The Jewish High Holiday of Rosh HaShanah is fast approaching. It celebrates what Jews consider to be the birth of the world. Soon after is Yom Kippur, a day of atonement and judgement. During Yom Kippur Jews around the world recite a prayer that commemorates the day God writes into a book of life “who shall live and who shall die…who by water and who by fire… who by famine and who by thirst.”
During this High Holiday season, more than ever before, Jews are taking a hard look at human-made climate catastrophes – including fires and floods — around the world. In fact, numerous polls show that climate change is the top issue for American Jewish voters.
Hundreds of Jewish organizations including synagogues to Day Schools, camps, community centers and other groups have joined the Jewish Climate Leadership Coalition — a network of Jewish community organizations who recognize the existential threat and moral urgency of climate change and commit to take action.
The Jewish Funders Network, the umbrella organization for Jewish philanthropy, has formed a Green Funders Forum which quickly became its largest affinity group.
Members of the Jewish community, with a wide variety of backgrounds, skills, interests, and networks, are contributing to the efforts to mitigate the effects of climate change. Their efforts and impacts range from helping bring solar power to Africa, to cleaning up and protecting the oceans, to innovations in agriculture, food, energy, infrastructure and more.
In an effort to share practical knowledge, I have started to publish a series of interviews with Jews and Jewish organizations who are making big impacts on fighting climate change. So far two dozen climate pieces have been published. The interviews go through their motivations, methods, results and even how they handle roadblocks and failures.
In one of the interviews, Lianna Levine Reisner, President and Network Director of Plant Powered Metro New York, talks about her twin goals of stopping climate change and improving human health. She is actively working to reduce greenhouse gas impact of meat and dairy consumption. She acknowledges that there are many challenges, saying, “Our largest obstacle in society, and definitely in the Jewish community, is how normalized we all are to eating animals…We idolize dairy foods on Shavuot, brisket on Passover, and meat consumption year-round. One could say that the Jewish people’s success was made possible in part due to domestication of animals. That way of life may have been reasonable long ago, but it is no longer sustainable.”
In another interview in the series, Nigel Savage, one of the pioneers of recent Jewish climate leadership and the founder of what is now called “Adamah,” says “If every person leaves shul (synagogue) at the end of Yom Kippur saying, “Ok, as well as whatever else I’m going to do, I’m going to put this on the agenda at my organization, we’re going to reduce our impact, we’ll start to raise our voices, and we’ll give some money – that’s how change begins. That’s how we’ll strengthen Jewish life. And that’s how we’ll look ourselves in the mirror and feel that we’re part of the solution.”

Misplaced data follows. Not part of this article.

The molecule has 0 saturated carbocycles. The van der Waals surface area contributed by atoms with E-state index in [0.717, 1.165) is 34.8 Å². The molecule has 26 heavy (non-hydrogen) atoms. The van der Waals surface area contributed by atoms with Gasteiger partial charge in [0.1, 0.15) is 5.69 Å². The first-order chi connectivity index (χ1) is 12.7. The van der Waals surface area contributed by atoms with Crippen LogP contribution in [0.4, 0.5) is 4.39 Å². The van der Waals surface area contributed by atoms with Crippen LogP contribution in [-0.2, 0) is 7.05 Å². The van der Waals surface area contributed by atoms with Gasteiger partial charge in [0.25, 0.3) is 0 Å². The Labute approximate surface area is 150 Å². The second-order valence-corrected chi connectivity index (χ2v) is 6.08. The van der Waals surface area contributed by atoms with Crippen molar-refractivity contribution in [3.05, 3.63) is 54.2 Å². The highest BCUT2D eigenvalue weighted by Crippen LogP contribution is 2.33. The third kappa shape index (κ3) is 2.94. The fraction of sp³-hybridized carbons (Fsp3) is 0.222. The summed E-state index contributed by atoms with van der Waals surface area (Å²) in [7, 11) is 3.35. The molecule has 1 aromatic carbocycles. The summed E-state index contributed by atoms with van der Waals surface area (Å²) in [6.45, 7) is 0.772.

Climate heroes interviewed in the series include State Senator Feldman, Marla Stein, Andreas Weil, Yonatan Malin, Yossi Abramowitz, Nigel Savage, Sonia Cummings, Rob Levinson, Liana Levine Reisner, Rachel Scheinbein, David Miron-Wapner, Larry Shapiro, as well as rabbis Jennie Rosenn and Fred Scherlinger Dobb.
Jewish and/or Israeli nonprofit organizations profiled include Adamah, Dayenu. Green Course, EcoOcean, COEJL, Jewish Earth Alliance and the Jewish Action Team of the Citizens Climate Lobby.
With more than 800 climate start-ups in Israel, the series also explores Israeli innovators and companies are creating, developing and delivering solutions that can help reduce the threat of climate change to people and our shared planet. This includes Groundwork Bio Ag’s breakthroughs in agriculture, promising developments from Carrar’s EV battery solutions, fusion from NT-Tao, Bioplasmar’s work to eliminate the need for plastic pots while improving agricultural growth, and animal-free Remilk.
Our family is doing what we can. We are supporting a number of climate causes and trying to live in ways that are substantially less harmful to the planet. My husband, Victor Mizrahi PhD, is also spending a lot of time advising and investing in climate related start-ups. I am a full time volunteer on climate related solutions, especially in our home state of Maryland. But we need help from everyone.
Every person, regardless of their faith, skills or interests can make a difference to help stop climate change. For the Jewish community, our high holidays are a time of reflection, renewal, and tikkun olam, making new plans to mend the world. This year that starts with making sure there is a world to mend.